Jones v. Hernandez

Annotate this Case

148 Ind. App. 17 (1970)

263 N.E.2d 759

JONES ET AL. v. HERNANDEZ.

No. 1069A170.

Court of Appeals of Indiana.

Filed November 19, 1970.

Rehearing denied December 16, 1970.

Transfer denied March 25, 1971.

*18 Vincent Kelley, Kelley & Arnold, of Anderson, for appellants.

Alan H. Lobley, G. Daniel Kelley, Jr., Ice Miller Donadio & Ryan, of Indianapolis, Davisson, Davisson & Davisson, of Anderson, for appellee.

SHARP, J.

The Plaintiff-Appellee, Sixto Hernandez, filed his complaint for personal injury damages against both Defendants-Appellants, James N. Jones and Mary Jones. The essential allegations of said complaint are:

"That on the 5th day of September, 1968, appellee was working as a migrant worker on a farm adjacent to appellants' farm and that appellants caused a fence line between said farms to be connected to an electrical outlet on said premises carrying approximately 110 volts of electricity. That appellants knew that migrant workers were living and working in close proximity to said fence, and that on the date alleged, appellee came in contact with said fence while standing on land of his employer, that the ground was damp and the electrical charge caused the muscles of his fingers to contract and he was unable to release said fence for a period of ten minutes and was thereby seriously burned in each hand, incurred hospital and medical expenses, severe pain, and suffering, and that he lost much income from the loss of work.

That negligence of appellants was as follows:

a. improper installation of a fence wire designed to carry electricity. b. connecting a fence wire with a 110 volt outlet. c. by failing to follow prescribed standards for use of an electrical fence wire on farm land. d. by failing to warn all persons in the area of the highly dangerous condition which they had created. e. by failing to inspect and repair the fence line and by allowing the same to exist in such a state of disrepair as to make safe use of an electrical wire in conjunction with same impossible." Appellee's complaint also charged that appellants knew that 110 volts of electricity would cause personal injuries or death to any person coming into contact with the same and that they wilfully, wantonly, recklessly and without regard for the consequences, charged said fence wire by *19 connecting the same to a 110 volt outlet when they knew persons were in the vicinity of said fence.

Appellants filed answer in general denial and the case was submitted to a jury which rendered a verdict for the Appellee against both Appellants in the sum of $7500.00 compensatory damages and $500.00 punitive damages. Appellants' Motion for New Trial was overruled, which is the sole assignment of error here.

The Appellants "summary" of the evidence covers 80 pages of their Brief. We will attempt to briefly set forth the salient and necessary facts. No question is argued here in regard to the admission of any evidence and no challenge was made in the trial court as to the sufficiency of Appellee's complaint.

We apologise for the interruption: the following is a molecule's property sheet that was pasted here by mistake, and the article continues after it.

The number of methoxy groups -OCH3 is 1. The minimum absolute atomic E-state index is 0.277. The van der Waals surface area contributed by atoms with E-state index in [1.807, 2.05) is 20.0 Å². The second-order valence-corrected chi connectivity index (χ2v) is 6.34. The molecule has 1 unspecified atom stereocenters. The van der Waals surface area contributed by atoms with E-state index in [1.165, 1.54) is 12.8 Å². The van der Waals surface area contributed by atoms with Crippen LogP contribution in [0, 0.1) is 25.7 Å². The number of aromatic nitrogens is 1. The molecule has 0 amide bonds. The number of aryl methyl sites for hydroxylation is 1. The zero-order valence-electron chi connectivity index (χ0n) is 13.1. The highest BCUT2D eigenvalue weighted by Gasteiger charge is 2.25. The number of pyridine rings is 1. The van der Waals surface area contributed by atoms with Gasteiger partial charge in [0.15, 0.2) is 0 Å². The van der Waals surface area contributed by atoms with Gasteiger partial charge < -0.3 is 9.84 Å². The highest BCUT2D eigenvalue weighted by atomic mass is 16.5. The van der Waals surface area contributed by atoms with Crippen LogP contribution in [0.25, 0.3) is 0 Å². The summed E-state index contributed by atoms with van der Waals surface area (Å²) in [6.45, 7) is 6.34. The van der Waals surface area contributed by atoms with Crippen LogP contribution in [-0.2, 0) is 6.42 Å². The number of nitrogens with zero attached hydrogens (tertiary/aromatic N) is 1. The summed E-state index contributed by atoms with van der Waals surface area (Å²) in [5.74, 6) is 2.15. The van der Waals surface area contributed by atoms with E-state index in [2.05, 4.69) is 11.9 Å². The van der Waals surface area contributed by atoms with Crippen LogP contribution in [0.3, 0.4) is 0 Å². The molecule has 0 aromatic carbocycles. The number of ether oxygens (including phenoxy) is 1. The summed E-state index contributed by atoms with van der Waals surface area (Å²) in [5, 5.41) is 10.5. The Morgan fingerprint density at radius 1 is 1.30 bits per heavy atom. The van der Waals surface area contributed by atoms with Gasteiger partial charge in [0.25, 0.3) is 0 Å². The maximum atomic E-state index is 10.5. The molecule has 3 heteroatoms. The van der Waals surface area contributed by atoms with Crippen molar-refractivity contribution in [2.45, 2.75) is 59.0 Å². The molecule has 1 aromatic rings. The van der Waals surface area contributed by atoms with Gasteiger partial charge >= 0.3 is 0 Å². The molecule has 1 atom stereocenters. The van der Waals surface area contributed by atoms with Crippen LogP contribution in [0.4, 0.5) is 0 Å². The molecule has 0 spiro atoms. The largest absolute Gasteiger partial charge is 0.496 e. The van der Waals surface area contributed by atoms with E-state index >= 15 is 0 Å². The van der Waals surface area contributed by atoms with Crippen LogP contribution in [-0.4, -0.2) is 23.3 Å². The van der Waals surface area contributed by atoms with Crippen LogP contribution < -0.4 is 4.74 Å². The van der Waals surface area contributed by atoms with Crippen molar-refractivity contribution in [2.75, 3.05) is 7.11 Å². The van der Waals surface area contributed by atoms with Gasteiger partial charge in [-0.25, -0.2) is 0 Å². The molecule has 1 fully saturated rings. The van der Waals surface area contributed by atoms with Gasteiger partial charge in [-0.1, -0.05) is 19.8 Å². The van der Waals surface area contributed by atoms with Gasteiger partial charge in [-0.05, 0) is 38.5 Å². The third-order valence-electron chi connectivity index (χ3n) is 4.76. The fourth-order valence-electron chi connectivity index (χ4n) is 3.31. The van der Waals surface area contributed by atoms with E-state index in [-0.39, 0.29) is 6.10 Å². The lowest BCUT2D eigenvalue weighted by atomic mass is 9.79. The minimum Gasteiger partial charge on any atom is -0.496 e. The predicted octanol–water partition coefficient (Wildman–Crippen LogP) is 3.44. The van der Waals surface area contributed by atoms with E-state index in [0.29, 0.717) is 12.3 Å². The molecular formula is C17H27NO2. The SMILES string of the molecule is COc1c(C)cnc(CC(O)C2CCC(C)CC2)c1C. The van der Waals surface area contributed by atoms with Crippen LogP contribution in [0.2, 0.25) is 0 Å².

The Appellants made numerous assertions of error in their Motion for New Trial and in their Briefs as originally filed in this case. However, during oral argument the Appellants' counsel explicitly waived for all purposes all issues except that the verdict is not sustained by sufficient evidence, that the verdict is contrary to law and that punitive damages are excessive as to both Appellants. Appellants expressly waived any argument as to the excessiveness of the compensatory damages.

In order to consider the issues which are presented for our consideration we must examine the evidence most favorable to the Appellee.

The Appellee was a farm laborer who resided in Texas and was working during the summer of 1968 as a farm laborer in the vicinity of Anderson, Indiana. Appellee and other farm laborers lived in a labor camp on property adjacent to the Appellants' property. There was a history of antagonism by both Appellants toward the farm laborers who lived at the camp in question. On September 5, 1968, the Appellee was helping to load tomatoes on a truck in a field immediately adjacent to the Appellants' property. The *20 truck which the Appellee was loading floundered in soft dirt spilling about a half a load. Part of the spilled tomatoes fell in the vicinity of the electric fence which the Appellants had installed on or very near the property line which divided Appellants' property from that upon which the Appellee was working. The Appellee was retrieving those tomatoes when he came in contact with the electric fence in question. At that point the Appellee Hernandez touched a wire which was a part of a fence complex at that location. His hands became immediately engrafted upon the wire and he yelled, "Please help me, come quickly, get this away from me I think I am dying, it's killing me." He could not get free. It seemed like the wire was drawing him to it. A co-worker attempted to release him and likewise became fastened to the same electrical wire. After some minutes another co-worker handed a box to one of the two persons fastened to the electric wire and in about ten minutes the Appellee was able to detach himself from the electric wire. The ground was humid and moist and the Appellee's hands were cut and blood was coming from them. The Appellee screamed, "Oh, my God, my God I'm dying." and "Oh, My God, my God I'm dead."